In Carter v. Lynn, 93-1583 (La.App. 1 Cir. 5/20/94), 637 So.2d 690, this court held that La.R.S. 15:1177 applied to inmate tort suits filed in state court after the inmate invoked the administrative review process.Summary of this case from Blackwell v. La. Dept. Pub.
No. 93 CA 1583.
May 20, 1994.
APPEAL FROM NINETEENTH JUDICIAL DISTRICT COURT, PARISH OF EAST BATON ROUGE, STATE OF LOUISIANA, HONORABLE BOB H. HESTER, J.
Otha Curtis Nelson, Sr., Baton Rouge, for plaintiff-appellant L. C. Carter.
Michael A. Patterson, Baton Rouge, for defendants-appellees Bruce Lynn, Secretary of Public Safety Corrections; Governor Edwin Edwards; and Warren Marty Lensing.
Before WATKINS, SHORTESS and FOGG, JJ.
In this prisoner's suit, the issue raised on appeal is whether the time period set forth in La.R.S. 15:1177 for judicial review of an adverse decision by the Department of Public Safety and Corrections is peremptive or prescriptive.
The plaintiff, L.C. Carter, filed an action in district court on January 28, 1992, seeking damages for an injury he allegedly sustained when he slipped and fell while an inmate. The plaintiff had sought relief through the administrative remedies authorized by La.R.S. 15:1171 et seq.; therefore, the plaintiff's petition for damages is considered a petition for review of the administrative decision. The administrative record from the Department of Corrections indicates that the plaintiff received his third step response denying his request for relief for his injuries from his slip and fall on July 30, 1991. The defendants filed a peremptory exception of peremption alleging that the plaintiff had failed to seek judicial review within the thirty (30) day time period provided by La.R.S. 15:1177, and therefore, his right to seek relief before the district court was extinguished. Following a hearing on the defendant's exception of peremption, the Commissioner recommended that the exception be sustained. This recommendation was adopted by the trial court, and the plaintiff's suit was dismissed.
On appeal, the plaintiff contends that the trial court erred in sustaining the defendants' exception of peremption. The plaintiff contends that the time period in which to seek judicial review contained in La.R.S. 15:1177 is prescriptive rather than peremptive, and thus, his filing an action on his claim in the United States District Court for the Middle District of Louisiana on August 24, 1991, interrupted the running of the time period.
La.R.S. 15:1177 states, in pertinent part, "Any offender who is aggrieved by an adverse decision by the Department of Public Safety and Corrections . . . rendered pursuant to any administrative remedy procedures under this Part may, within thirty days after receipt of the decision, seek judicial review of the decision only in the Nineteenth Judicial District Court. . . ."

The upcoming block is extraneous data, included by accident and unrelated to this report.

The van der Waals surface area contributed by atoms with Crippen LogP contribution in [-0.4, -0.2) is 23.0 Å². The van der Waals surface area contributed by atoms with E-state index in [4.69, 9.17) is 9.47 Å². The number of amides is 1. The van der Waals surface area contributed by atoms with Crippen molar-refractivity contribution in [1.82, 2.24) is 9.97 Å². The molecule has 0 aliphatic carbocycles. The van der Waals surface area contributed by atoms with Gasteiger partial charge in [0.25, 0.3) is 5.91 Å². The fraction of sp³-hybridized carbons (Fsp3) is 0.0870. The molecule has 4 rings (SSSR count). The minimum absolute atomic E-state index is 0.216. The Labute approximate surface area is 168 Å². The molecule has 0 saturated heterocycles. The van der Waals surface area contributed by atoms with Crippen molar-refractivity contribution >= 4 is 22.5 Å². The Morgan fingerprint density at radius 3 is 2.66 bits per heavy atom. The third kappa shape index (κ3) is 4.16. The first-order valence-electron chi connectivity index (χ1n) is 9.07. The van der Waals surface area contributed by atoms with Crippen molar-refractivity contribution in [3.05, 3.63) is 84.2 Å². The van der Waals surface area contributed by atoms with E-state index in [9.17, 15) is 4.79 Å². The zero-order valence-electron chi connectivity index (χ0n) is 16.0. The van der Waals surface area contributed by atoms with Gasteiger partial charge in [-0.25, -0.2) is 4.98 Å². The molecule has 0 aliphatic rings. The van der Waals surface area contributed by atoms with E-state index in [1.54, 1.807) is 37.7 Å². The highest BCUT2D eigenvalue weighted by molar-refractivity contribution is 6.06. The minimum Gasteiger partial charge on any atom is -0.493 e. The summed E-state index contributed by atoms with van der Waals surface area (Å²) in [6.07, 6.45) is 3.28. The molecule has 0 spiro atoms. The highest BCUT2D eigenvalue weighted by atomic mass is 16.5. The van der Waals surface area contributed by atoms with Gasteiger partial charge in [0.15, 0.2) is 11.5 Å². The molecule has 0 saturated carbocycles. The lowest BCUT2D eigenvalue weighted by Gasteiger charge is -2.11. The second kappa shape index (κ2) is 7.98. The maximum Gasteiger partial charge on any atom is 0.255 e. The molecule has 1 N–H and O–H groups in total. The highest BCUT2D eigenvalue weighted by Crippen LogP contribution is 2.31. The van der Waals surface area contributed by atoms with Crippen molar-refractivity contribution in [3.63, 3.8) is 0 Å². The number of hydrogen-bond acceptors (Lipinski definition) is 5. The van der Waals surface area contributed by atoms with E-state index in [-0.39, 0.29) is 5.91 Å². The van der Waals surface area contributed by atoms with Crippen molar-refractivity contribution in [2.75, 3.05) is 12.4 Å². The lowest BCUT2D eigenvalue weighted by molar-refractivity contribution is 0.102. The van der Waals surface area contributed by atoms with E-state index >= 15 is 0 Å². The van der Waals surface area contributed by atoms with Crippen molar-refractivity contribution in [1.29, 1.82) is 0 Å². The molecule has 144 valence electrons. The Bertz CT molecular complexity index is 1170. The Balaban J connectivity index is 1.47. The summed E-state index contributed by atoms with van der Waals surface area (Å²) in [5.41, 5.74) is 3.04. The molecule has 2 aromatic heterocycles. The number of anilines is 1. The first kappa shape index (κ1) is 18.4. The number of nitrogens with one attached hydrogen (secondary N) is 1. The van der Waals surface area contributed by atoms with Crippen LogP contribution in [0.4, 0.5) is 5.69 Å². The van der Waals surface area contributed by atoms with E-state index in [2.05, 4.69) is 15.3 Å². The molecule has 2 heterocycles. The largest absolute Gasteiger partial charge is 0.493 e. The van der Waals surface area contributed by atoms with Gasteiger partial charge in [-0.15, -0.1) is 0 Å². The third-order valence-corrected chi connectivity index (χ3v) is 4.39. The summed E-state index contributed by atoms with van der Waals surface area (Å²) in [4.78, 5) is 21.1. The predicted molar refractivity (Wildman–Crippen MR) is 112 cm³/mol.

The legislature enacted the Administrative Remedy Procedure as the exclusive remedy for inmates seeking relief for personal injury claims such as those raised by the plaintiff in this action. La.R.S. 15:1171. With La.R.S. 15:1177, the legislature placed a time limit on the existence of an inmate's right to seek judicial review of an administrative decision rendered under the Administrative Remedy Procedure. According to La.C.C. art. 3458, a peremptive period is a period of time fixed by law for the existence of a right. Where a statute creating a right of action also sets out the period of time in which the right must be exercised, the period for instituting an action is peremptive rather than prescriptive. Harris v. Whitfield, 519 So.2d 354 (La.App. 2d Cir. 1988). As the Louisiana legislature has provided that the Administrative Remedy Procedure is the exclusive remedy by which inmates may seek damages for personal injuries and the legislature has set out the time period for seeking judicial review of any agency decision rendered under the Administrative Remedy Procedure, we find that the thirty (30) day time period provided in La.R.S. 15:1177 is peremptive rather than prescriptive. See Mack v. Winn Dixie of Louisiana, Inc., 442 So.2d 756 (La.App. 1st Cir. 1983).
The record in this matter clearly indicates that the plaintiff failed to file his petition for judicial review within the applicable peremptive period. Peremption may not be interrupted or suspended. La.C.C. art. 3461. Once the plaintiff failed to seek judicial review within thirty (30) days as provided in La.R.S. 15:1177, his right to relief ceased to exist.
Accordingly, we affirm the judgment of the trial court. Costs of this appeal are assessed against the plaintiff.
SHORTESS, J., dissents with reasons.
In my opinion, plaintiff's case is not properly a matter for the Corrections Administrative Remedy Procedure Act, as per Louisiana Revised Statute 15:1171-1177. This act conflicts with Louisiana Constitution article 5, section 16, which places original jurisdiction of all civil and criminal matters in the district court. See Moore v. Roemer, 567 So.2d 75 (La. 1990).
I respectfully dissent.